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Cleveland nearly stages wild comeback in 11-10 loss to Pirates

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Cesar Hernandez’s first career grand slam was for naught

MLB: Cleveland Indians at Pittsburgh Pirates Philip G. Pavely-USA TODAY Sports

Cleveland nearly erased an 11-1 deficit in the final three frames but weren’t able to complete the improbable comeback in Friday’s night 11-10 loss to the Pittsburgh Pirates.

It was a nail-biter by the ninth inning, but Cleveland’s fate seemed all but sealed after a disastrous first inning for starter J.C. Mejía, who was pitching on short rest.

Mejía loaded the bases with no outs in the first inning. Colin Moran’s RBI groundout gave him his first out of the game but also plated a run to give Pittsburgh a 1-0 lead. It only grew from there, as Jacob Stallings doubled to the gap in right-center to plate a pair of runs before Gregory Polanco deposited a two-run homer into the stands in right field. To his credit, Mejía notched a pair of strikeouts to at least survive the first inning, but the damage was done.

Desperate not to further exhaust the bullpen, manager Terry Francona kept Mejía in the game in spite of his struggles and he lasted five innings, only surrendering a solo home run to Bryan Reynolds over his final four frames of work. The Pirates did most of their damage against Mejía’s sinker, hammering it for a two-run double, a two-run homer, and a solo homer.

After a four-game sweep of the Orioles during which only one of their starting pitchers lasted more than four innings, Friday night’s blowout loss laid bare the volatility of this “rotation” Cleveland has cobbled together. This was the second time this month that Mejía has surrendered four or more runs in the first inning, and both Sam Hentges and Cal Quantrill have imploded at one point or another this season. When someone not named Aaron Civale is on the mound to start a game, Francona has to sit in the dugout and pray that his starter can make it through at least four or five innings and not blow the game wide open for the opposing team before making their exit.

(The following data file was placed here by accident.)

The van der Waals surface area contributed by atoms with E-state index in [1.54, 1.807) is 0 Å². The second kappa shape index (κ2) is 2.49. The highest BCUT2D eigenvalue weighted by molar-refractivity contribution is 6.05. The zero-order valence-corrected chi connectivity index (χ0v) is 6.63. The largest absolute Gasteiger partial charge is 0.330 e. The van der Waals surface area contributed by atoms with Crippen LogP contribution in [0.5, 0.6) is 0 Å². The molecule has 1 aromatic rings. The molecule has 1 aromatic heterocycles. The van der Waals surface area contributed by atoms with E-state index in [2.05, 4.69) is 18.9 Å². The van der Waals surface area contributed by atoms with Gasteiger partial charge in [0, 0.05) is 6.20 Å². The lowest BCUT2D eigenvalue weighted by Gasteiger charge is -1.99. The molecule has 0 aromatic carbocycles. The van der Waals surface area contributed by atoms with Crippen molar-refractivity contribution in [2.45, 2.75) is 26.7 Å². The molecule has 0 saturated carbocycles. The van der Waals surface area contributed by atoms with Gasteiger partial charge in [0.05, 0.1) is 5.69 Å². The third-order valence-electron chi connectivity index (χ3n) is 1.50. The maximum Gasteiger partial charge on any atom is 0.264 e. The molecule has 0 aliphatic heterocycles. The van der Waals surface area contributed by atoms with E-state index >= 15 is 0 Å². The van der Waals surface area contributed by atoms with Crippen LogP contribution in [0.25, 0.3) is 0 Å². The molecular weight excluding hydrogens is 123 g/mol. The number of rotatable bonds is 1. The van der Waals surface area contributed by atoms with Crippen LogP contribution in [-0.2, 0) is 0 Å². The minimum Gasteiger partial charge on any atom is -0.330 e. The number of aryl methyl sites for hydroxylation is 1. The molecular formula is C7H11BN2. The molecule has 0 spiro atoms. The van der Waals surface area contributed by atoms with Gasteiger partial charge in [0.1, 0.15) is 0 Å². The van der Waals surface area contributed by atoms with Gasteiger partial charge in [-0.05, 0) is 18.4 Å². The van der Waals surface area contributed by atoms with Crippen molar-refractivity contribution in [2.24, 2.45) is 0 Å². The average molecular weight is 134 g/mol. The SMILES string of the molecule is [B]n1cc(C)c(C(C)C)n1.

Kyle Nelson didn’t help matters Friday night. Entering the game in the sixth inning, the left-handed reliever loaded the bases with two outs thanks to a pair of walks and a single. He then walked in a run, allowed another run to score on a hit-by-pitch, and gave up a bases-clearing double to Ke’Bryan Hayes to make it 11-1, effectively putting the game out of reach if it wasn’t already.

Cleveland’s lineup tried to claw their way back into the game, but their furious rally came up short. After mustering only four hits and one earned run against Pirates starter Chad Kuhl through the first six innings, the club went to work against formidable left-handed reliever Sam Howard in the seventh. Josh Naylor came to the plate with the bases loaded and no outs, dropping an RBI single into shallow left field. Everyone went station to station again on René Rivera’s RBI single, setting the stage for Cesar Hernandez’s first career grand slam to cut the deficit to 11-7.

They had a chance to close the gap even further in the eighth inning after putting runners on first and second to start the inning, but Bobby Bradley struck out on three pitches and Josh Naylor lined out to right field. Bradley Zimmer was then hit by a pitch to load the bases with two outs and René Rivera came through with his third hit of the night, allowing all three runs to score after Zimmer was able to take home on a wild throw to third base. Ryan Lavarnway, pinch-hitting for Phil Maton, struck out to end the inning, leaving Rivera stranded at third.

Richard Rodriguez pitched around a pair of one-out singles in the ninth inning, striking out Bobby Bradley to end the game and seal the victory for Pittsburgh.

In horrible news, Jose Ramirez left the game in the eighth inning after taking a pitch off his back foot. With how popular the injured list has been in Cleveland of late, I fear the worst.